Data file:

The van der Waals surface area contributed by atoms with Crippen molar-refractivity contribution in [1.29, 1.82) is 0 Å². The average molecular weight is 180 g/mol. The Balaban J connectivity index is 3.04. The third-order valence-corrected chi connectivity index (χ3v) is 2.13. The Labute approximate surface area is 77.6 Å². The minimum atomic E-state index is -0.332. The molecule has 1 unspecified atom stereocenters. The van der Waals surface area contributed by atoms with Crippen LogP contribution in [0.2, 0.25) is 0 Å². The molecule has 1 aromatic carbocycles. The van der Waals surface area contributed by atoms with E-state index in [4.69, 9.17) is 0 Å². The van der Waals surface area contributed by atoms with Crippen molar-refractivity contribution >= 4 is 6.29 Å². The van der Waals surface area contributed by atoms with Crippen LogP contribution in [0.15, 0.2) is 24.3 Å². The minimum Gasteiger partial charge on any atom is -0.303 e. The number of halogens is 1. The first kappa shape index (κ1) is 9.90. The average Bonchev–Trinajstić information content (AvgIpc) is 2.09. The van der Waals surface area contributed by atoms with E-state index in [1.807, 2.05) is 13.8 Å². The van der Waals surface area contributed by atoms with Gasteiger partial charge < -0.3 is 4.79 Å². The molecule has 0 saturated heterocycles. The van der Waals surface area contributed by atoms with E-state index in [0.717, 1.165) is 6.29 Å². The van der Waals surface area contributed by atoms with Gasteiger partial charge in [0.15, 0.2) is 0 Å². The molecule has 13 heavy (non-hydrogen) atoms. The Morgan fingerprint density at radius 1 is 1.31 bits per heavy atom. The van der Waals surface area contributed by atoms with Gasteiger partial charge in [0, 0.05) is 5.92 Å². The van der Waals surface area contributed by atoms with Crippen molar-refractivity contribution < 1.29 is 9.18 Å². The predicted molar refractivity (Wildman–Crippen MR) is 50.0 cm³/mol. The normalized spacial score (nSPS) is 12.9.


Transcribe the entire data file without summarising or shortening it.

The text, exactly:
The van der Waals surface area contributed by atoms with Crippen molar-refractivity contribution in [1.29, 1.82) is 0 Å². The average molecular weight is 180 g/mol. The Balaban J connectivity index is 3.04. The third-order valence-corrected chi connectivity index (χ3v) is 2.13. The Labute approximate surface area is 77.6 Å². The minimum atomic E-state index is -0.332. The molecule has 1 unspecified atom stereocenters. The van der Waals surface area contributed by atoms with Crippen LogP contribution in [0.2, 0.25) is 0 Å². The molecule has 1 aromatic carbocycles. The van der Waals surface area contributed by atoms with E-state index in [4.69, 9.17) is 0 Å². The van der Waals surface area contributed by atoms with Crippen molar-refractivity contribution >= 4 is 6.29 Å². The van der Waals surface area contributed by atoms with Crippen LogP contribution in [0.15, 0.2) is 24.3 Å². The minimum Gasteiger partial charge on any atom is -0.303 e. The number of halogens is 1. The first kappa shape index (κ1) is 9.90. The average Bonchev–Trinajstić information content (AvgIpc) is 2.09. The van der Waals surface area contributed by atoms with E-state index in [1.807, 2.05) is 13.8 Å². The van der Waals surface area contributed by atoms with Gasteiger partial charge < -0.3 is 4.79 Å². The molecule has 0 saturated heterocycles. The van der Waals surface area contributed by atoms with E-state index in [0.717, 1.165) is 6.29 Å². The van der Waals surface area contributed by atoms with Gasteiger partial charge in [0.15, 0.2) is 0 Å². The molecule has 13 heavy (non-hydrogen) atoms. The Morgan fingerprint density at radius 1 is 1.31 bits per heavy atom. The van der Waals surface area contributed by atoms with Gasteiger partial charge in [0, 0.05) is 5.92 Å². The van der Waals surface area contributed by atoms with Crippen molar-refractivity contribution < 1.29 is 9.18 Å². The predicted molar refractivity (Wildman–Crippen MR) is 50.0 cm³/mol. The normalized spacial score (nSPS) is 12.9.